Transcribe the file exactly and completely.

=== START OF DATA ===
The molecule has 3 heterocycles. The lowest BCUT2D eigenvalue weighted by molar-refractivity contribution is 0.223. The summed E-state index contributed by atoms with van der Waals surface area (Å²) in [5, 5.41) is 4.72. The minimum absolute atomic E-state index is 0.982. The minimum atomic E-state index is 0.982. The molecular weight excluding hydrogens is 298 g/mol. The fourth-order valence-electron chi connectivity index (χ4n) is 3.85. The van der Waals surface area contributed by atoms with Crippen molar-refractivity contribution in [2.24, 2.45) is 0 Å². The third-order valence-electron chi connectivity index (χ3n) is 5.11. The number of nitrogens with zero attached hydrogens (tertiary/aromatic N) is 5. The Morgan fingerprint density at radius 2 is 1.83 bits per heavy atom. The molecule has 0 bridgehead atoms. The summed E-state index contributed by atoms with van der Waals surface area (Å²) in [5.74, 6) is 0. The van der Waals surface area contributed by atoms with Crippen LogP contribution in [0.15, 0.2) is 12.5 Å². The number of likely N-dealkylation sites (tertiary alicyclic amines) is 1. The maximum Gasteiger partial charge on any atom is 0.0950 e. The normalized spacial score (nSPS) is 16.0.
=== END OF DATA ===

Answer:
The molecule has 3 heterocycles. The lowest BCUT2D eigenvalue weighted by molar-refractivity contribution is 0.223. The summed E-state index contributed by atoms with van der Waals surface area (Å²) in [5, 5.41) is 4.72. The minimum absolute atomic E-state index is 0.982. The minimum atomic E-state index is 0.982. The molecular weight excluding hydrogens is 298 g/mol. The fourth-order valence-electron chi connectivity index (χ4n) is 3.85. The van der Waals surface area contributed by atoms with Crippen molar-refractivity contribution in [2.24, 2.45) is 0 Å². The third-order valence-electron chi connectivity index (χ3n) is 5.11. The number of nitrogens with zero attached hydrogens (tertiary/aromatic N) is 5. The Morgan fingerprint density at radius 2 is 1.83 bits per heavy atom. The molecule has 0 bridgehead atoms. The summed E-state index contributed by atoms with van der Waals surface area (Å²) in [5.74, 6) is 0. The van der Waals surface area contributed by atoms with Crippen LogP contribution in [0.15, 0.2) is 12.5 Å². The number of likely N-dealkylation sites (tertiary alicyclic amines) is 1. The maximum Gasteiger partial charge on any atom is 0.0950 e. The normalized spacial score (nSPS) is 16.0.